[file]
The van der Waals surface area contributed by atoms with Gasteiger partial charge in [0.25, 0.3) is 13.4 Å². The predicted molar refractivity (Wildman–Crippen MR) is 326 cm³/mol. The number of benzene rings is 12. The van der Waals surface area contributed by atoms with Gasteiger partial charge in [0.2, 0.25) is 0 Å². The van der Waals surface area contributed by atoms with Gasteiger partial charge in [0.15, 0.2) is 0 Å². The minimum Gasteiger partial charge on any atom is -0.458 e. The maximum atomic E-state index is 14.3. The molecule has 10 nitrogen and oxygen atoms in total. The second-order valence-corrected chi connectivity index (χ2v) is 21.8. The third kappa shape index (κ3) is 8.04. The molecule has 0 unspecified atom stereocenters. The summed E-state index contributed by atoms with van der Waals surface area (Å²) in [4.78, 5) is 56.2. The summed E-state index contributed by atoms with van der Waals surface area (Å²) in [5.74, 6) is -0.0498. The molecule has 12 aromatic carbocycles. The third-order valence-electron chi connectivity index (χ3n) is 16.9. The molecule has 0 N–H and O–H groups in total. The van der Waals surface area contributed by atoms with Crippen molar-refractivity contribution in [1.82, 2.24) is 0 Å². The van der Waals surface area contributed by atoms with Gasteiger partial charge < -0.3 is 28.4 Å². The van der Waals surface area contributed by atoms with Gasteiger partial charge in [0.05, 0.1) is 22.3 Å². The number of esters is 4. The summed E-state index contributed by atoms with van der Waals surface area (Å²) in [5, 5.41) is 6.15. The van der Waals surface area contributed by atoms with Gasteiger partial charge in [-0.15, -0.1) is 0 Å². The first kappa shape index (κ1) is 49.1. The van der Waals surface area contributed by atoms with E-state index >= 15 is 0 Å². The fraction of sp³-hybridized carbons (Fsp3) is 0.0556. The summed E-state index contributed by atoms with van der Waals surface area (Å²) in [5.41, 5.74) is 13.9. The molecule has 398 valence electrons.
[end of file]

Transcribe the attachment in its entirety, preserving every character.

The van der Waals surface area contributed by atoms with Gasteiger partial charge in [0.25, 0.3) is 13.4 Å². The predicted molar refractivity (Wildman–Crippen MR) is 326 cm³/mol. The number of benzene rings is 12. The van der Waals surface area contributed by atoms with Gasteiger partial charge in [0.2, 0.25) is 0 Å². The van der Waals surface area contributed by atoms with Gasteiger partial charge in [0.15, 0.2) is 0 Å². The minimum Gasteiger partial charge on any atom is -0.458 e. The maximum atomic E-state index is 14.3. The molecule has 10 nitrogen and oxygen atoms in total. The second-order valence-corrected chi connectivity index (χ2v) is 21.8. The third kappa shape index (κ3) is 8.04. The molecule has 0 unspecified atom stereocenters. The summed E-state index contributed by atoms with van der Waals surface area (Å²) in [4.78, 5) is 56.2. The summed E-state index contributed by atoms with van der Waals surface area (Å²) in [5.74, 6) is -0.0498. The molecule has 12 aromatic carbocycles. The third-order valence-electron chi connectivity index (χ3n) is 16.9. The molecule has 0 N–H and O–H groups in total. The van der Waals surface area contributed by atoms with Crippen molar-refractivity contribution in [1.82, 2.24) is 0 Å². The van der Waals surface area contributed by atoms with Gasteiger partial charge < -0.3 is 28.4 Å². The van der Waals surface area contributed by atoms with Gasteiger partial charge in [0.05, 0.1) is 22.3 Å². The number of esters is 4. The summed E-state index contributed by atoms with van der Waals surface area (Å²) in [5, 5.41) is 6.15. The van der Waals surface area contributed by atoms with Gasteiger partial charge in [-0.15, -0.1) is 0 Å². The first kappa shape index (κ1) is 49.1. The van der Waals surface area contributed by atoms with E-state index >= 15 is 0 Å². The fraction of sp³-hybridized carbons (Fsp3) is 0.0556. The summed E-state index contributed by atoms with van der Waals surface area (Å²) in [5.41, 5.74) is 13.9. The molecule has 398 valence electrons.